What Ocado’s online delivery model can teach GPs: Ogilvy’s Rory Sutherland on choice architecture
GPs should look to Ocado’s online delivery slot selection model when creating appointments for patients, according to Ogilvy vice-chairman Rory Sutherland, who said that doing so would improve access to surgeries and “hit the sweet spot” between technology, psychology and economics.
Speaking to The Drum Sutherland said that as technology advances business should look to combine this with behavioural insights to create “choice architecture” or choices people didn’t realise they had, to improve services.
“If you applied the Ocado Green Man mechanism, which is incentivisation to choose the most efficient appointment without any financial incentive being deployed, and you took that approach and applied it to booking appointments with GPs in your local surgery, that could significantly improve access to GPs, particularly among the people who are time constrained because the people who are going to be ill at home all day wouldn’t hog the appointments that people needed when they had to get to work by 10am.”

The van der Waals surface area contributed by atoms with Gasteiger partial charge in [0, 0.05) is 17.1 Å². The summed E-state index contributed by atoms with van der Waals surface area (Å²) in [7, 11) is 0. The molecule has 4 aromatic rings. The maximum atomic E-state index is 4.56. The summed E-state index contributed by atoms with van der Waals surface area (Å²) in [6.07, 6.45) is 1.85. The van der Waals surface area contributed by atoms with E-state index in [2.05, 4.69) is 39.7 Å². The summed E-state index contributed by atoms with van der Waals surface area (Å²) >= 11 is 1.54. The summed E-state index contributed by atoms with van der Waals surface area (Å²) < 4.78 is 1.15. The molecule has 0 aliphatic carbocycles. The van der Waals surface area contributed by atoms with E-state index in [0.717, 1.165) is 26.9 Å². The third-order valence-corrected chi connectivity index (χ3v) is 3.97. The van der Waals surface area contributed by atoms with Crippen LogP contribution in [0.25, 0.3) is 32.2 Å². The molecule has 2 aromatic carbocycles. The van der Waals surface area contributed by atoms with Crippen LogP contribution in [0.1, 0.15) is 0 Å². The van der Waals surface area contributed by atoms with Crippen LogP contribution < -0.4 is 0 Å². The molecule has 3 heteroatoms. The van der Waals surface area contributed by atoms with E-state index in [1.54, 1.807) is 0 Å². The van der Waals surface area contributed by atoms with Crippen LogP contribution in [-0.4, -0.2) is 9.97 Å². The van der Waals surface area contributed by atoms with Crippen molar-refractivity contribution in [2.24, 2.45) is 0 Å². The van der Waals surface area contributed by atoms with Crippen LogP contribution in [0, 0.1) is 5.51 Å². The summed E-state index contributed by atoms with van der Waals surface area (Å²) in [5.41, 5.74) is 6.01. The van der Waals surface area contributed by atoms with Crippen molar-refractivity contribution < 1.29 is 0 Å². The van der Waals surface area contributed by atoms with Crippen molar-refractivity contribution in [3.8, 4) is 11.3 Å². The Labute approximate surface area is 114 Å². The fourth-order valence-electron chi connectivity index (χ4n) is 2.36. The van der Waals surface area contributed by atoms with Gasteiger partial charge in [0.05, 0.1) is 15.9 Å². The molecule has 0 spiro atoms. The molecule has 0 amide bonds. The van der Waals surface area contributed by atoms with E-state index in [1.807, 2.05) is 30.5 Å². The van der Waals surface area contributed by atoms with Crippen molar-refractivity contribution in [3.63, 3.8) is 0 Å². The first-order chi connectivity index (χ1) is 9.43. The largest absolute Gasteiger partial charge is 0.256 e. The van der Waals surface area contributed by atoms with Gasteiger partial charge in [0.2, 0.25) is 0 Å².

Another area “ripe” for disruption around the introduction of choice architecture is the pension industry, according to Sutherland, who called the design of legal and tax rebates around pensions “absurd”. He added that government money spent on the sector is just “counterbalancing the appalling design”.
Sutherland also urged brands to approach advertising agencies when looking for unconventional communications, something he said has historically not been the case due to perceptions around budgets and the ad industry’s tendency to look towards media campaigns.
“There is a kind of muscle memory in the advertising industry which goes, ‘gosh we’ve got this business problem it must lead to a communication otherwise we have failed’,” he said. “When you’re paid by the hour that needn’t be true – you can go in and offer advice on choice architecture and product design without needing to give money to Rupert Murdoch at all.
“The problem that arose from that was that people never approached an ad agency [and thought] ‘unless I’ve got a £1m media budget they won’t want to talk to me’. That’s a problem we have to overcome,” he added.
Check out the full interview above.